Wednesday, December 17, 2014

Review: THE BROTHERS SIZE

by Toby Zinman

Review: THE BROTHERS SIZE

by Toby Zinman

For the Inquirer

Tarell Alvin McCraney has been scooping up grants, prizes and residencies  like jelly beans; he is young, black and gay, and his trilogy, The Brother/Sister Plays, “gives voice to the voiceless.”  The Brothers Size, in a haunting production at Simpatico Theatre Project, is the middle play of the three.

The setting is San Pere, Louisiana, and the time is the tantalizing  “Distant Present.” The older brother of the Brothers Size is Orgun (Carlo Campbell) who owns a car repair shop; his exasperating younger brother Oshoosi (Akeem Davis) is just out of prison and cannot bear being confined by anyone. Elegba (Kirschen Wolford) was in prison with Oshoosi, and their intense friendship is one of the enigmas of the play.

It helps to know that Elegba is the Yoruba trickster diety, a mischief-maker who is always causing trouble. It’s also worth knowing, if you see the third play of the trilogy, Marcus or the Secret of Sweet, opening soon at Plays & Players, that Elegba will turn out to be Marcus’ father. Wolford uses his bright, naughty smile and a seductive glance to excellent advantage.

The Brothers Size’s names also hark back to Yoruba cosmology: Ogun is the spirit of iron, war and labor, and Oshoosi is the spirit of the forest, the hunter, the wanderer.  All this creates an exotic overlay on a production that errs on the side of realism, although the lighting (Andrew J. Cowles) is very evocative, and the set, although grungier than would seem necessary, allows Elegba to appear and disappear. But why, if Oshoosi is “a siren,” someone whose singing voice is thrillingly irresistible, did they cast Davis, who clearly cannot sing?

McCraney’s odd signature technique—having the actors speak not only their lines but also their stage directions—is not made enough of here; we should feel the slight unsettling shift in gears more clearly than we do. Director James Ijames has the play begin silently as the three men stand as points of a triangle and change positions over and over again, telegraphing their triangulated relationship to great effect.

Simpatico Theatre Project at Walnut Street Theatre, Studio 5, 9th & Walnut Sts. Through  Nov.2. Tickets $15-25. Information: 215-423-0254 or tickets@simpaticotheatre.org

About this blog
Toby Zinman's night job since 2006 is theater critic for the Inquirer. She also is a contributing writer for Variety and American Theatre magazine. Her day job: Prize-winning prof at UArts, author of four books about four playwrights (Rabe, McNally, Miller, Albee), and doer of scholarly deeds (winner of five NEH grants, Fulbright lecturer at Tel Aviv University, visiting professor in China). Her 'weekend' job as a travel writer provides adventure: dogsledding in the Yukon, ziplining in Belize, walking coast-to-coast across England, and cowboying in the Australian Outback.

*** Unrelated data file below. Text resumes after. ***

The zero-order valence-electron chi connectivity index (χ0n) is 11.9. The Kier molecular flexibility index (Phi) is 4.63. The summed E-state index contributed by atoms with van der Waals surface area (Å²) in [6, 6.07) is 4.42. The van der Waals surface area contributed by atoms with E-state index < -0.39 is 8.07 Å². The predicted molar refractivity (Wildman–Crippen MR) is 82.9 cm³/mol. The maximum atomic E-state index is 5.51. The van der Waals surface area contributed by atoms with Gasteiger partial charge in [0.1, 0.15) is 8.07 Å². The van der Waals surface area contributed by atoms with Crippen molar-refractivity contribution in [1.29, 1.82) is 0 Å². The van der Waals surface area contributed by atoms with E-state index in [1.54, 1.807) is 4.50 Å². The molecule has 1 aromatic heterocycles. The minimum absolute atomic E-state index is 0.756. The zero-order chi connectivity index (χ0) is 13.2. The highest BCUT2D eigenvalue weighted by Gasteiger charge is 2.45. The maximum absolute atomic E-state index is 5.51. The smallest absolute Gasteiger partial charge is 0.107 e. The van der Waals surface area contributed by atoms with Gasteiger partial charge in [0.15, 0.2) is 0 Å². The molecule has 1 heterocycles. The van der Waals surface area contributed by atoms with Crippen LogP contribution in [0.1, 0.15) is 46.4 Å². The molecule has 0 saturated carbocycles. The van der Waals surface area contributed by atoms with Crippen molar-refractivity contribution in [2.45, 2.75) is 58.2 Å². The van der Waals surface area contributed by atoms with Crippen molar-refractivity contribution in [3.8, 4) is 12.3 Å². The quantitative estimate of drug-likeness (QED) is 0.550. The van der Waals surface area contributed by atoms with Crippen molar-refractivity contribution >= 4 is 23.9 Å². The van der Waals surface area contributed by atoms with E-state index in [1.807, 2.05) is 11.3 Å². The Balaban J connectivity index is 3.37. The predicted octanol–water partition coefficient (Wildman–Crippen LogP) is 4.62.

Wendy Rosenfield has written freelance features and theater reviews for The Inquirer since 2006. She was theater critic for the Philadelphia Weekly from 1995 to 2001, after which she enjoyed a five-year baby-raising sabbatical. She serves on the board of the American Theatre Critics Association, was a participant in the Bennington Writer's Workshop, a 2008 NEA/USC Fellow in Theater and Musical Theater, and twice was guest critic for the Kennedy Center American College Theater Festival's Region II National Critics Institute. She received her B.A. from Bennington College and her M.L.A. from the University of Pennsylvania. She also is a fiction writer, was proofreader to a swami, publications editor for the Women's International League for Peace and Freedom, and spends all her free time working out and driving people places. Follow her on Twitter @WendyRosenfield.


Jim Rutter has reviewed theater for The Inquirer since September, 2011. Since 2006, he covered dance, theater and opera for the Broad Street Review, and has also written for many suburban newspapers, including The Main Line Times. In 2009, the National Endowment for the Arts awarded him a Fellowship in Arts Journalism. Thames & Hudson released his updated and revised version of Ballet and Modern Dance in June, 2012. From 1998 to 2005, he taught philosophy and logic at Drexel, and then Widener University. He also coaches Olympic Weightlifting for Liberty Barbell, and has competed at the national level in that sport since 2001.


Merilyn Jackson regularly writes on dance for The Inquirer and other publications. She specializes in the arts, literature, food, travel, and Eastern European culture and politics. In 2001, she was dance critic in residence at the Festival of Contemporary Dance in Bytom, Poland; in 2005, she received an NEA Critics’ Fellowship to Duke University’s Institute for Dance Criticism. She likes to say that dance was her first love but that when she discovered writing she began to cheat on dance. Now that she writes about dance, she’s made an honest woman of herself, although she also writes poetry.

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